Voters in the three towns that make up Region 12 — Bridgewater, Roxbury and Washington — will be asked to contribute a combined $11.8 million to pay for the project, with the remainder to be paid by the state.

Supporters of the idea say the risks are well worth running in a district that has seen its student population, which once neared 1,200, fall to 727 this year and could fall to 460 by 2023 if nothing is done to reverse the trend.

An agriscience program would not only induce families like the Grangers to move into the district, they content, but would attract tuition-paying students from districts within a 30-mile radius.

Diane Lash Decker, of New Preston, believes that families like the Grangers show that the “sacrifices we make now are the gains we secure later.”

A yes vote in the referendum shows a commitment to “community, stability, comprehensive curriculum, social opportunities — and most importantly my kid’s future,” Decker said.

Washington PTO president Ken Schultz sees “great enthusiasm” for the plan among parents in his town.

“The kids in elementary school now are the future of this region,” Schultz said. “When they go into high school, they will have excellent choices to prepare them to compete in the 21st-century job market. This agriscience program is it.”

Board member Anthony Amato, a financial analyst, said new revenue from tuition should begin to outpace operating costs by the fifth year and outpace bond payments by the sixth year.

The co-founders of Save Our Schools, Carolan Dwyer and Julie Stuart, have thrown their support behind the Agriscience program.

“This project has the likelihood to draw families to the region,” Dwyer wrote in a SOS statement. “We envision the addition of a STEM program is just one piece in a greater strategy... This AgSTEM program being proposed, coupled with the towns’ efforts, can create a stronger more sustainable region-wide system for years to come.”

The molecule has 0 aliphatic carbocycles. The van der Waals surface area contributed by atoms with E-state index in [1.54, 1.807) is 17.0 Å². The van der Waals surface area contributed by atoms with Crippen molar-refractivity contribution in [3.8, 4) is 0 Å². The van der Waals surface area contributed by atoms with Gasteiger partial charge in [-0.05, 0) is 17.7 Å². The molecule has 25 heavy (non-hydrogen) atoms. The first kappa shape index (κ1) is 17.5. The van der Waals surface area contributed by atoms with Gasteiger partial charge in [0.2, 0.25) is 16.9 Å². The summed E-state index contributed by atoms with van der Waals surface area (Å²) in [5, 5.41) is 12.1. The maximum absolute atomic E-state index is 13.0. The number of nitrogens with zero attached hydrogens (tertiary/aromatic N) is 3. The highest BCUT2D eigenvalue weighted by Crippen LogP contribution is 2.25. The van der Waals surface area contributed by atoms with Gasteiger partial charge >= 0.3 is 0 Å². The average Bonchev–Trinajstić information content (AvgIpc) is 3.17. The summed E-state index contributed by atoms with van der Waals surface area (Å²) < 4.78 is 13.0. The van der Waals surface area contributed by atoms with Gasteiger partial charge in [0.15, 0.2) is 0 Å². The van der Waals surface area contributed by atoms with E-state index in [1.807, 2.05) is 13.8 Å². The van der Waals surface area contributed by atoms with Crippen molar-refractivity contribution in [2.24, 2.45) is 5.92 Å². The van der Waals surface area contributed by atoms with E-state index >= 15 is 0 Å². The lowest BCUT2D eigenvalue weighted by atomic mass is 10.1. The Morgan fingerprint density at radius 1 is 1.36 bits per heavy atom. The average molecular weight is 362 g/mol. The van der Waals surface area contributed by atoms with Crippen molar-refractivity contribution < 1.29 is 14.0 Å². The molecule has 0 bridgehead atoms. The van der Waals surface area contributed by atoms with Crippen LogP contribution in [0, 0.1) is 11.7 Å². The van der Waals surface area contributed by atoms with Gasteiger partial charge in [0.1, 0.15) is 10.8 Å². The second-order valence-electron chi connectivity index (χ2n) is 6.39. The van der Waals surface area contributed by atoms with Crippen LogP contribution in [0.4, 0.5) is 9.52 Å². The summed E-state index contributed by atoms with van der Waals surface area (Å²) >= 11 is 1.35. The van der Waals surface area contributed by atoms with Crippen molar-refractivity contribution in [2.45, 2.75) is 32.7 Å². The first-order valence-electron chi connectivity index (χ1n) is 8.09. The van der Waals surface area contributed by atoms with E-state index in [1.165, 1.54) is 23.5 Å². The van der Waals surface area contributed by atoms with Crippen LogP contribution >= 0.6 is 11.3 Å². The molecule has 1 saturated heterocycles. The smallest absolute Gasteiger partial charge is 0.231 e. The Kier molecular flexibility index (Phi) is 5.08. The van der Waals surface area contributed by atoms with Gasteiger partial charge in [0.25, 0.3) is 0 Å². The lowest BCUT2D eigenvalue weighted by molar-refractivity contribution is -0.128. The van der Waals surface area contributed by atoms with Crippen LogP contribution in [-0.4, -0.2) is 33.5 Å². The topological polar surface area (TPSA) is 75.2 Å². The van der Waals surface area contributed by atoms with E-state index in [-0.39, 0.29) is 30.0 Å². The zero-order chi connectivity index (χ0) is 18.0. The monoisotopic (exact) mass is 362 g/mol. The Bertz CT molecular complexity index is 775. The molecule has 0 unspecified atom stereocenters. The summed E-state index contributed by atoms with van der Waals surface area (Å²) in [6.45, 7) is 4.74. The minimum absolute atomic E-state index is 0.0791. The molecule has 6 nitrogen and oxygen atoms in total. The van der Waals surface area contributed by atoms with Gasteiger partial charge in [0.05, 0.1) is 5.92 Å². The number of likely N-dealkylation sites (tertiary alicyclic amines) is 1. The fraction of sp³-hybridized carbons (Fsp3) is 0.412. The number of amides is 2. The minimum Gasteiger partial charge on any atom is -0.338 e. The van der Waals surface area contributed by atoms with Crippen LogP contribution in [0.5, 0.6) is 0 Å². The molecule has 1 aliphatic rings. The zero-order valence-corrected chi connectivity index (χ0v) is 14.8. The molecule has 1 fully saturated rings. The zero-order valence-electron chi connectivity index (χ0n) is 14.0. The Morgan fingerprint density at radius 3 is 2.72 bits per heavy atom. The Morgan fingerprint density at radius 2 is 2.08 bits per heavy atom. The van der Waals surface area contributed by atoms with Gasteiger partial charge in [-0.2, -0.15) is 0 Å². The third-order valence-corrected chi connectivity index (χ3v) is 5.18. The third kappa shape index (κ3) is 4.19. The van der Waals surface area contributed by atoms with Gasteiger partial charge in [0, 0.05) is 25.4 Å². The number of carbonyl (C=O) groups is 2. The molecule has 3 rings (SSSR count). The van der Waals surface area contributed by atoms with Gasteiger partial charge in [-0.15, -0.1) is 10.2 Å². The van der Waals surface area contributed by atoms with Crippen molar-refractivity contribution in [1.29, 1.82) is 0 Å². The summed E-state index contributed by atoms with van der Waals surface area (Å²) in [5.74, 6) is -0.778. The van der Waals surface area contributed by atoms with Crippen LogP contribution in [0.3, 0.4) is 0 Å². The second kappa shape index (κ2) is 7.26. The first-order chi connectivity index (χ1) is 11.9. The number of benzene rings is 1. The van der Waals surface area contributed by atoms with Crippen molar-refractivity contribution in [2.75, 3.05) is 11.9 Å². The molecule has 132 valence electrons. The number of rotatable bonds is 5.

First Selectmen Barbara Henry in Roxbury, Mark Lyon in Washington and Curtis Read in Bridgewater all support the proposal, as does candidate for first selectman in Washington Debbie Forese.

But critics of the plan say the enrollment projections are questionable at best.

Bridgewater resident Loy Wilkinson calculated that first-year enrollment in the Shepaug program would likely be closer to 124 students than the 226 projected by the Board of Education. That difference could mean failure for the AgSTEM program, he said.

Bill Macgeorge, also of Bridgewater, said many of the same objectives of the agriscience proposal could be achieved without new facilities.

“You don’t have to build new,” he said during the public hearing. “There is a better way: Create a high school STEM academy. Spend the necessary money ($4 million) to bring the science labs up to date. Increase the salary level for STEM teachers. This would attract students from out of district and even reduce the drain to private schools.”

Besides, he asked, what if the state doesn’t come through with its commitment? Gov. Dannel P. Malloy is already cutting spending from the recently passed state budget, he said.

Finally, Macgeorge argued that it is Nonnewaug’s agriscience program director, Bill Davenport, that attracts applicants and makes that program a success, a situation that might not easily be duplicated.

“Where is Region 12’s Bill Davenport?” he asked.

stuz@newstimes.com; 203-731-3352